Episode 4 is a fitting way for Penny Arcade’s On the Rain-Slick Precipice of Darkness to end.
Penny Arcade’s On the Rain-Slick Precipice of Darkness saga is finally coming to an end with Episode 4, having changed developer hands once along the way, and going off on many wonderfully ridiculous tangents at regular intervals. What hasn’t changed throughout, however, is the focus on quality storytelling, and hilarious storytelling at that.
Episode 4 begins with the Penny Arcade team falling into the depths of the Underhell. Having been split up and finding themselves in awkward pairings, your journey revolves around meeting back up, and finally ridding the world of evil. As you’d expect, there’s plenty of distractions along the way, and you’ll want to savour each and every one of them.
That’s because, as with the rest of the series, Episode 4 of On the Rain-Slick Precipice of Darkness iswonderfully written. I’m the sort of player who will usually hammer my way through dialogue in RPGs, as I tend to find lore and the like dull and not to my taste. Not so with this series – the text is snappy, clever, and regularly caused the corners of my mouth to curl up.
It’s not just the story that is great either – every element of the game, from the enemies that you encounter, to the moves that you learn and reproduce time and time again are just so brilliant. Even if you’re not a huge RPG fan, you’ll want to push onwards simply to see what silly enemy you’ll be fighting next. Notably, you don’t really need to know about the Penny Arcade world to enjoy the story in this game.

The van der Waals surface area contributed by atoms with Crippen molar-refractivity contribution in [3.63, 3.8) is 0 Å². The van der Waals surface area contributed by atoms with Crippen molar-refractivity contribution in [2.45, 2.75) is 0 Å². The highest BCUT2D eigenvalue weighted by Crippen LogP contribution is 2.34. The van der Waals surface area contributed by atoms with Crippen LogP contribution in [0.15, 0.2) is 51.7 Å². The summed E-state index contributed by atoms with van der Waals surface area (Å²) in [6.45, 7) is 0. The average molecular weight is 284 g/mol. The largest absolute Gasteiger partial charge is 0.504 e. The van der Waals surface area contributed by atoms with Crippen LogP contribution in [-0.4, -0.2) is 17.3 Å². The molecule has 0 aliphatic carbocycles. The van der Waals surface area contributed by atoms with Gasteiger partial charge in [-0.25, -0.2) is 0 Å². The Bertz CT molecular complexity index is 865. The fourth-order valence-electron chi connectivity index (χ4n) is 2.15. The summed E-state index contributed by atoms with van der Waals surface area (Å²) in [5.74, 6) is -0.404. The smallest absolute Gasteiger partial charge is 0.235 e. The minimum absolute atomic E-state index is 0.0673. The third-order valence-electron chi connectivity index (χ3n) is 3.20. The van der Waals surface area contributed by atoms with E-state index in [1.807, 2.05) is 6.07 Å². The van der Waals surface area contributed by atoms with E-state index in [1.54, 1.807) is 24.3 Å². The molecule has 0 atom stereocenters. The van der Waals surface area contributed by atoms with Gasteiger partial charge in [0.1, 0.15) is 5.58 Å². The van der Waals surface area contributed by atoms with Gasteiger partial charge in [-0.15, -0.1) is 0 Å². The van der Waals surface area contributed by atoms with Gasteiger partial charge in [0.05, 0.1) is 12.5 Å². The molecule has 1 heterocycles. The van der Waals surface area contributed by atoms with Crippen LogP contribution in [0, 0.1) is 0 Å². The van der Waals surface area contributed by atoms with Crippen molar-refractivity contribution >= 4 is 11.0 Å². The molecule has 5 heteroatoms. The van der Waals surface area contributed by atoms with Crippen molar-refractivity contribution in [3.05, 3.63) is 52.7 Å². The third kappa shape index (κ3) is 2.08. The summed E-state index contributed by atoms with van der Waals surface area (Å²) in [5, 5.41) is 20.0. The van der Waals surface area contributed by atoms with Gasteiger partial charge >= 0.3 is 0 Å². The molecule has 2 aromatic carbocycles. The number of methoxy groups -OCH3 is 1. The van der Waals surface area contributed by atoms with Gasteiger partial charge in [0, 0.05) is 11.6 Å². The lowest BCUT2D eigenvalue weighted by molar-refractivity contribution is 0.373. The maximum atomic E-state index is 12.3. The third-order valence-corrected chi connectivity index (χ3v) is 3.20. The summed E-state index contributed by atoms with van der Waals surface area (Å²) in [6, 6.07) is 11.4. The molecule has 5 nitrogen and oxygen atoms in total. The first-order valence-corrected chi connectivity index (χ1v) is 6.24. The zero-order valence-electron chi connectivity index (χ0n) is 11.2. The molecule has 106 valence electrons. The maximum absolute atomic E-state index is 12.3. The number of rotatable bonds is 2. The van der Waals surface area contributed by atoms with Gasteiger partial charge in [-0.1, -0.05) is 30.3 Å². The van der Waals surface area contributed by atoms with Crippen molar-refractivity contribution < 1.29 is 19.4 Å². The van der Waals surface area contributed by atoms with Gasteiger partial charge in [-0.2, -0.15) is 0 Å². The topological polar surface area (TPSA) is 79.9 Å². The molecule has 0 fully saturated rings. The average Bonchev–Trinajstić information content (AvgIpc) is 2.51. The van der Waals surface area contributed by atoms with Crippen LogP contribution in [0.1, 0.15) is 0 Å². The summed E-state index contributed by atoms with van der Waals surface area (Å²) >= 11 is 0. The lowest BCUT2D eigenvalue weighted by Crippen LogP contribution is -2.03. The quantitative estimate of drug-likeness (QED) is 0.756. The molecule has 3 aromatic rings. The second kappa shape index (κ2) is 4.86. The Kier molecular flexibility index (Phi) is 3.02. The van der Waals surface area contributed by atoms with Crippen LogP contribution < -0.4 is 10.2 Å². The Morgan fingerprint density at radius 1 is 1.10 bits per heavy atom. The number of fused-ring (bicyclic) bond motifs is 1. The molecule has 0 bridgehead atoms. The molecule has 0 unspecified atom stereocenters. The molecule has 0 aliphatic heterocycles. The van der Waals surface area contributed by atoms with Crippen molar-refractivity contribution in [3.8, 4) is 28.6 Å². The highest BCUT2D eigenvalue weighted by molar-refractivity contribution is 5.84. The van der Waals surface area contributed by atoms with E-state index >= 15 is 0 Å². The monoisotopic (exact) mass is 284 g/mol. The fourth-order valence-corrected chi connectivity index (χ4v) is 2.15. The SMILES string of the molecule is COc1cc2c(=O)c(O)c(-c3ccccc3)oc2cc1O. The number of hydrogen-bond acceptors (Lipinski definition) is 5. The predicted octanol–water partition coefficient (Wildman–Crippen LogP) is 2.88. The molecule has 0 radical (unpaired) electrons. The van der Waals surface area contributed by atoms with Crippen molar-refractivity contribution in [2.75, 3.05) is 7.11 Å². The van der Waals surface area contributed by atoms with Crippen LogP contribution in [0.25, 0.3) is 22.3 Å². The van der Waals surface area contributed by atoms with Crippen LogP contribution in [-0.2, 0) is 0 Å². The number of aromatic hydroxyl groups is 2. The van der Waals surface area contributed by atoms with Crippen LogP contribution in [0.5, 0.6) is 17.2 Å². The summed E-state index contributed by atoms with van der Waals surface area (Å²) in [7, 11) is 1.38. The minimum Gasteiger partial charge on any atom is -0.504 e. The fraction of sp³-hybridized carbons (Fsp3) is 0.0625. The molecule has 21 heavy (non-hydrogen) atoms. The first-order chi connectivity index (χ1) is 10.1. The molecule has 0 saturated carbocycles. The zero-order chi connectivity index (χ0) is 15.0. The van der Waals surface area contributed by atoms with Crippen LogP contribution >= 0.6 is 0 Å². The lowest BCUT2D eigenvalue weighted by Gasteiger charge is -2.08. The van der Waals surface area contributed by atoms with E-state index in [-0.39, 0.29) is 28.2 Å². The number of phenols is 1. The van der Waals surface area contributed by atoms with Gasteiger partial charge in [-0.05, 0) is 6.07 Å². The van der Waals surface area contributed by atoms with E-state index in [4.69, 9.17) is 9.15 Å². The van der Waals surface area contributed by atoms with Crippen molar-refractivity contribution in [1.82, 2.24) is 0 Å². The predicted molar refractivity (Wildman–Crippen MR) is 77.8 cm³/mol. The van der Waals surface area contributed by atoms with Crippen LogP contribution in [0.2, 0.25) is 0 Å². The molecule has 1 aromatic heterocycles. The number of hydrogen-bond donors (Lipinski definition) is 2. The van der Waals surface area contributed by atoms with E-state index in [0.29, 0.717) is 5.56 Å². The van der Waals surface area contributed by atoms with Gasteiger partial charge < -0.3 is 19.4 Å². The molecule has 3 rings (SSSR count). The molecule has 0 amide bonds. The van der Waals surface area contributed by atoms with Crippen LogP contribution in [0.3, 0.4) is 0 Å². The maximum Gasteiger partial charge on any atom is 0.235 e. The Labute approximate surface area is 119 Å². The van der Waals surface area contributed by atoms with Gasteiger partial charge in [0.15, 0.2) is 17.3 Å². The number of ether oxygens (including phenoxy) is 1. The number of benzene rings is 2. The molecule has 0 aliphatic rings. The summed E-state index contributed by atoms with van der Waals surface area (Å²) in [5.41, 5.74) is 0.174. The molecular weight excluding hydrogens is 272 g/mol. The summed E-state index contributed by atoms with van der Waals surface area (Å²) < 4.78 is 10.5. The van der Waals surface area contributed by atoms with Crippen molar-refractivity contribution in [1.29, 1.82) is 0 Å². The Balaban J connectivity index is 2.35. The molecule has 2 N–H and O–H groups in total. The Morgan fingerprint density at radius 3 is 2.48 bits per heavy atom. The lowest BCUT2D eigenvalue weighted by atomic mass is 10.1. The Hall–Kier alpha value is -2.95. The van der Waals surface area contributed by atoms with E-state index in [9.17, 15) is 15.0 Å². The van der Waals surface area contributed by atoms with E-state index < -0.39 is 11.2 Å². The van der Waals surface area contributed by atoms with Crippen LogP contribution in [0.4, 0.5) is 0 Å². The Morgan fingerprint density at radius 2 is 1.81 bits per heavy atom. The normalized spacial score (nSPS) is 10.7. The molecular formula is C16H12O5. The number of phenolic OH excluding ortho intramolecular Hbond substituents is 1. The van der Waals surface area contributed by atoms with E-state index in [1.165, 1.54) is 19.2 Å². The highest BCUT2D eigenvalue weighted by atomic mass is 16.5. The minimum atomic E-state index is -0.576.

Connoisseurs of the series will be glad to know that most of what they’ve come to expect is still intact, while newer players will enjoy the spin it puts on the classic RPG format. Precipice of Darkness focuses on challenge over grind – that is, rather than throwing tons of fights at you one after the other, there are less battles than you’d usually be used to in an RPG, yet each one is very much “a thing,” rather than feeling throw-away.
You’re constantly thinking tactics, magic, which monsters to take out first etc., and it stops the game from feeling too grindy (although it does inevitably begin to happen after a few play sessions). The battling system is back too, with characters fighting based on how quickly they move along a bar at the top of the screen.
There are some notable differences between Episode 3 and Episode 4. This time around you’re battling monsters, sort of Pokemon-style (but very vaguely), and the overmap allows you to walk around in whichever direction you want to discover hidden secrets and optional side-dungeons. Those people who simply want to move along the linear path can still choose to do so.
Relatively speaking, however, it’s very much more of the same; the old school visual style and lovingly-crafted soundtrack complement each other charmingly. The pacing isn’t always well and good, and certain dungeons and areas tend to drag a fair bit. Some of the overmap areas aren’t so much fun either – a lot of villages, for example, feel completely dead bar for a few characters, and you’ll no doubt want to dip your head in, see what needs to be seen, and head out again.
Penny Arcade’s On the Rain-Slick Precipice of Darkness Episode 4 is a fitting way to end the series, and will be the ending that fans of the franchise were hoping for. If you’re a fan of humour in video games, this is a series you’ll want to check out.